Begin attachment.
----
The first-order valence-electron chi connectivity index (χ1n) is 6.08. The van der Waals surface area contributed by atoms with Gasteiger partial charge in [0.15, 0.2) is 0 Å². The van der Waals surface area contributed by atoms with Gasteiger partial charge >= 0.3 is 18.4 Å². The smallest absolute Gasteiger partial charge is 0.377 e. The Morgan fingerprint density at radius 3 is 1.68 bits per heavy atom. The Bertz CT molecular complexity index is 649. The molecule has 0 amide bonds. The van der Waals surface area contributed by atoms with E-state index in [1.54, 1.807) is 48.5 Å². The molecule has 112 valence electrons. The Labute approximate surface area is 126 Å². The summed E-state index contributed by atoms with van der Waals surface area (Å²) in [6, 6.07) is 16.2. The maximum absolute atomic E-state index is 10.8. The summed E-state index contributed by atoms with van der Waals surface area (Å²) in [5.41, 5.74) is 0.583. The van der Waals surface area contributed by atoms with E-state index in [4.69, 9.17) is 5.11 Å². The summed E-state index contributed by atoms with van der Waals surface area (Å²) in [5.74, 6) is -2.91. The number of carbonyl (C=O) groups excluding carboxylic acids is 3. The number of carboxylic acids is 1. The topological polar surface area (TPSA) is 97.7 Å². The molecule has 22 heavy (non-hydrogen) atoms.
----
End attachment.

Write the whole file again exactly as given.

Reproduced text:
The first-order valence-electron chi connectivity index (χ1n) is 6.08. The van der Waals surface area contributed by atoms with Gasteiger partial charge in [0.15, 0.2) is 0 Å². The van der Waals surface area contributed by atoms with Gasteiger partial charge >= 0.3 is 18.4 Å². The smallest absolute Gasteiger partial charge is 0.377 e. The Morgan fingerprint density at radius 3 is 1.68 bits per heavy atom. The Bertz CT molecular complexity index is 649. The molecule has 0 amide bonds. The van der Waals surface area contributed by atoms with E-state index in [1.54, 1.807) is 48.5 Å². The molecule has 112 valence electrons. The Labute approximate surface area is 126 Å². The summed E-state index contributed by atoms with van der Waals surface area (Å²) in [6, 6.07) is 16.2. The maximum absolute atomic E-state index is 10.8. The summed E-state index contributed by atoms with van der Waals surface area (Å²) in [5.41, 5.74) is 0.583. The van der Waals surface area contributed by atoms with E-state index in [4.69, 9.17) is 5.11 Å². The summed E-state index contributed by atoms with van der Waals surface area (Å²) in [5.74, 6) is -2.91. The number of carbonyl (C=O) groups excluding carboxylic acids is 3. The number of carboxylic acids is 1. The topological polar surface area (TPSA) is 97.7 Å². The molecule has 22 heavy (non-hydrogen) atoms.